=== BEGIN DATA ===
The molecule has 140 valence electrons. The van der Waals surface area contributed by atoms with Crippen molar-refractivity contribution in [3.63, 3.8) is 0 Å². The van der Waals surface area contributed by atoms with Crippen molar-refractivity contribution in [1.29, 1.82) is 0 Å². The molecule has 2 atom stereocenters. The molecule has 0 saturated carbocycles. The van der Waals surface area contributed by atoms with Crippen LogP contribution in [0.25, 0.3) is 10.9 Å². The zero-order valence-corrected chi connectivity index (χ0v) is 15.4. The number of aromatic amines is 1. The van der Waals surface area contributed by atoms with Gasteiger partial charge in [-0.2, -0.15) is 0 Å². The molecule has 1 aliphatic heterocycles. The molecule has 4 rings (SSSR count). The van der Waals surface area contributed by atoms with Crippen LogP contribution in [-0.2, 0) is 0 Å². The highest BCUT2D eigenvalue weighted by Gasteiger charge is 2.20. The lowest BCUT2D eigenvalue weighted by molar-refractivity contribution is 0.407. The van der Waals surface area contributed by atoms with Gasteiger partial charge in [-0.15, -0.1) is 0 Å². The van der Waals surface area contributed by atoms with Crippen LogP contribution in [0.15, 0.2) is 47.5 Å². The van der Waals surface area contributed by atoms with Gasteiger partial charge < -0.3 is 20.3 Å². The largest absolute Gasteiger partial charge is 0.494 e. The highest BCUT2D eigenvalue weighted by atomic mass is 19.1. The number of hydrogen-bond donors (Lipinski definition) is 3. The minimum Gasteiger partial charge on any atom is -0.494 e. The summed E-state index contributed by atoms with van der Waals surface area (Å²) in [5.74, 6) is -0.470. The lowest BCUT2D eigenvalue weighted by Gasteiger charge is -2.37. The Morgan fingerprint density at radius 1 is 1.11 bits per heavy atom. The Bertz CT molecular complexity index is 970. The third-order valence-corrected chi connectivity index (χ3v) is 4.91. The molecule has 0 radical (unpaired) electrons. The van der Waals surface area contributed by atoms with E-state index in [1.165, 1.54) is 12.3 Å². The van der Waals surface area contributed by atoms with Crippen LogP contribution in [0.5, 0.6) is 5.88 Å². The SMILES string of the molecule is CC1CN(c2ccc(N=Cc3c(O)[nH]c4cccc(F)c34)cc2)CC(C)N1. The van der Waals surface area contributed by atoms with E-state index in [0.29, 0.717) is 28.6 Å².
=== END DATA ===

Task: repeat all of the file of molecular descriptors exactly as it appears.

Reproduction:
The molecule has 140 valence electrons. The van der Waals surface area contributed by atoms with Crippen molar-refractivity contribution in [3.63, 3.8) is 0 Å². The van der Waals surface area contributed by atoms with Crippen molar-refractivity contribution in [1.29, 1.82) is 0 Å². The molecule has 2 atom stereocenters. The molecule has 0 saturated carbocycles. The van der Waals surface area contributed by atoms with Crippen LogP contribution in [0.25, 0.3) is 10.9 Å². The zero-order valence-corrected chi connectivity index (χ0v) is 15.4. The number of aromatic amines is 1. The van der Waals surface area contributed by atoms with Gasteiger partial charge in [-0.2, -0.15) is 0 Å². The molecule has 1 aliphatic heterocycles. The molecule has 4 rings (SSSR count). The van der Waals surface area contributed by atoms with Crippen LogP contribution in [-0.2, 0) is 0 Å². The highest BCUT2D eigenvalue weighted by Gasteiger charge is 2.20. The lowest BCUT2D eigenvalue weighted by molar-refractivity contribution is 0.407. The van der Waals surface area contributed by atoms with Gasteiger partial charge in [-0.15, -0.1) is 0 Å². The van der Waals surface area contributed by atoms with Crippen LogP contribution in [0.15, 0.2) is 47.5 Å². The van der Waals surface area contributed by atoms with Gasteiger partial charge < -0.3 is 20.3 Å². The largest absolute Gasteiger partial charge is 0.494 e. The highest BCUT2D eigenvalue weighted by atomic mass is 19.1. The number of hydrogen-bond donors (Lipinski definition) is 3. The minimum Gasteiger partial charge on any atom is -0.494 e. The summed E-state index contributed by atoms with van der Waals surface area (Å²) in [5.74, 6) is -0.470. The lowest BCUT2D eigenvalue weighted by Gasteiger charge is -2.37. The Morgan fingerprint density at radius 1 is 1.11 bits per heavy atom. The Bertz CT molecular complexity index is 970. The third-order valence-corrected chi connectivity index (χ3v) is 4.91. The molecule has 0 radical (unpaired) electrons. The van der Waals surface area contributed by atoms with E-state index in [1.165, 1.54) is 12.3 Å². The van der Waals surface area contributed by atoms with Crippen LogP contribution in [0.5, 0.6) is 5.88 Å². The SMILES string of the molecule is CC1CN(c2ccc(N=Cc3c(O)[nH]c4cccc(F)c34)cc2)CC(C)N1. The van der Waals surface area contributed by atoms with E-state index in [0.29, 0.717) is 28.6 Å².